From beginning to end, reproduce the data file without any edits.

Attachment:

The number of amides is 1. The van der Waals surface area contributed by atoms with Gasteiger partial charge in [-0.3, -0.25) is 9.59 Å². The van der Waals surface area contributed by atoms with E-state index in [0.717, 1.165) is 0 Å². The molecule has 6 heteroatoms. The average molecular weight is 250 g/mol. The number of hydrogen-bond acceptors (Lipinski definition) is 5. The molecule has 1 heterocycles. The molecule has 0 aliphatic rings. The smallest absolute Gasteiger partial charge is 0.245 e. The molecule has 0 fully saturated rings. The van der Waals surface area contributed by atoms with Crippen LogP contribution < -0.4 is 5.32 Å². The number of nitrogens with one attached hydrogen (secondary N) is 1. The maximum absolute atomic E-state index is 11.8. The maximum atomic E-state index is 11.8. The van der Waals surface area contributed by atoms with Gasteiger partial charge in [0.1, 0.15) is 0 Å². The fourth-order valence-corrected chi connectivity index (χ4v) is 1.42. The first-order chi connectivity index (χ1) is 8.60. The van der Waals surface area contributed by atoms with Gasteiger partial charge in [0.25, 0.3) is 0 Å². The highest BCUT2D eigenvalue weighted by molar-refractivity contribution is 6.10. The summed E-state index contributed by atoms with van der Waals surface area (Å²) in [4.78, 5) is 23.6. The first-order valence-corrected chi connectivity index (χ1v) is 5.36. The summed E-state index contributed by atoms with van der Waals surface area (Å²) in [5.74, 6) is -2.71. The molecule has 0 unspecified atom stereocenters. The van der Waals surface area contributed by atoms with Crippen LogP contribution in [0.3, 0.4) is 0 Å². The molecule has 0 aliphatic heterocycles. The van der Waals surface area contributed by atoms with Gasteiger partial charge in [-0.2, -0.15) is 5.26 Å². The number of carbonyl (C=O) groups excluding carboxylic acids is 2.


The number of amides is 1. The van der Waals surface area contributed by atoms with Gasteiger partial charge in [-0.3, -0.25) is 9.59 Å². The van der Waals surface area contributed by atoms with E-state index in [0.717, 1.165) is 0 Å². The molecule has 6 heteroatoms. The average molecular weight is 250 g/mol. The number of hydrogen-bond acceptors (Lipinski definition) is 5. The molecule has 1 heterocycles. The molecule has 0 aliphatic rings. The smallest absolute Gasteiger partial charge is 0.245 e. The molecule has 0 fully saturated rings. The van der Waals surface area contributed by atoms with Crippen LogP contribution < -0.4 is 5.32 Å². The number of nitrogens with one attached hydrogen (secondary N) is 1. The maximum absolute atomic E-state index is 11.8. The maximum atomic E-state index is 11.8. The van der Waals surface area contributed by atoms with Gasteiger partial charge in [0.1, 0.15) is 0 Å². The fourth-order valence-corrected chi connectivity index (χ4v) is 1.42. The first-order chi connectivity index (χ1) is 8.60. The van der Waals surface area contributed by atoms with Gasteiger partial charge in [0.25, 0.3) is 0 Å². The highest BCUT2D eigenvalue weighted by molar-refractivity contribution is 6.10. The summed E-state index contributed by atoms with van der Waals surface area (Å²) in [4.78, 5) is 23.6. The first-order valence-corrected chi connectivity index (χ1v) is 5.36. The summed E-state index contributed by atoms with van der Waals surface area (Å²) in [5.74, 6) is -2.71. The molecule has 0 unspecified atom stereocenters. The van der Waals surface area contributed by atoms with Crippen LogP contribution in [0.3, 0.4) is 0 Å². The molecule has 0 aliphatic heterocycles. The van der Waals surface area contributed by atoms with Gasteiger partial charge in [-0.2, -0.15) is 5.26 Å². The number of carbonyl (C=O) groups excluding carboxylic acids is 2.